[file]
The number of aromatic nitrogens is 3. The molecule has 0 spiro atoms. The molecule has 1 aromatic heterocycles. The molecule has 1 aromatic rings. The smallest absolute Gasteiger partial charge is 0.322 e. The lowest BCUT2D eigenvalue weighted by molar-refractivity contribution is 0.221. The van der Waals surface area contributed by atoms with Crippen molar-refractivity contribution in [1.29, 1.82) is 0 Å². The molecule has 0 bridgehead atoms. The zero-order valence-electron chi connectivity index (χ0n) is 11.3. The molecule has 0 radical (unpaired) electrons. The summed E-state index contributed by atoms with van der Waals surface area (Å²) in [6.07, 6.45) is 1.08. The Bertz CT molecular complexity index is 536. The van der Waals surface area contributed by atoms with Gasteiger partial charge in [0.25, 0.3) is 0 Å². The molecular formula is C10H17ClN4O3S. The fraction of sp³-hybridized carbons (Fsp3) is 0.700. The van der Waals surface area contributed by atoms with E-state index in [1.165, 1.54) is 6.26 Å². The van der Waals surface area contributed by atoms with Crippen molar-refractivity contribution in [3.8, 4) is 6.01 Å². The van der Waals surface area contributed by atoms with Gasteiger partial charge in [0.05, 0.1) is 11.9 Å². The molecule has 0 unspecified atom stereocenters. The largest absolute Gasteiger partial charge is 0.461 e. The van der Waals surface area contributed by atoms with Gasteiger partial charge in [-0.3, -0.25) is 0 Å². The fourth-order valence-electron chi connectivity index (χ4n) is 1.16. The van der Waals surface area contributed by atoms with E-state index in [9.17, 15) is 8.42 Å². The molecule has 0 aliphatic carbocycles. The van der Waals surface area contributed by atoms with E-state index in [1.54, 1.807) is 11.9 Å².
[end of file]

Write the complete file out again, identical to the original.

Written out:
The number of aromatic nitrogens is 3. The molecule has 0 spiro atoms. The molecule has 1 aromatic heterocycles. The molecule has 1 aromatic rings. The smallest absolute Gasteiger partial charge is 0.322 e. The lowest BCUT2D eigenvalue weighted by molar-refractivity contribution is 0.221. The van der Waals surface area contributed by atoms with Crippen molar-refractivity contribution in [1.29, 1.82) is 0 Å². The molecule has 0 bridgehead atoms. The zero-order valence-electron chi connectivity index (χ0n) is 11.3. The molecule has 0 radical (unpaired) electrons. The summed E-state index contributed by atoms with van der Waals surface area (Å²) in [6.07, 6.45) is 1.08. The Bertz CT molecular complexity index is 536. The van der Waals surface area contributed by atoms with Gasteiger partial charge in [0.25, 0.3) is 0 Å². The molecular formula is C10H17ClN4O3S. The fraction of sp³-hybridized carbons (Fsp3) is 0.700. The van der Waals surface area contributed by atoms with E-state index in [1.165, 1.54) is 6.26 Å². The van der Waals surface area contributed by atoms with Crippen molar-refractivity contribution in [3.8, 4) is 6.01 Å². The van der Waals surface area contributed by atoms with Gasteiger partial charge in [0.05, 0.1) is 11.9 Å². The molecule has 0 unspecified atom stereocenters. The largest absolute Gasteiger partial charge is 0.461 e. The van der Waals surface area contributed by atoms with Gasteiger partial charge in [-0.3, -0.25) is 0 Å². The fourth-order valence-electron chi connectivity index (χ4n) is 1.16. The van der Waals surface area contributed by atoms with E-state index in [9.17, 15) is 8.42 Å². The molecule has 0 aliphatic carbocycles. The van der Waals surface area contributed by atoms with E-state index in [1.54, 1.807) is 11.9 Å².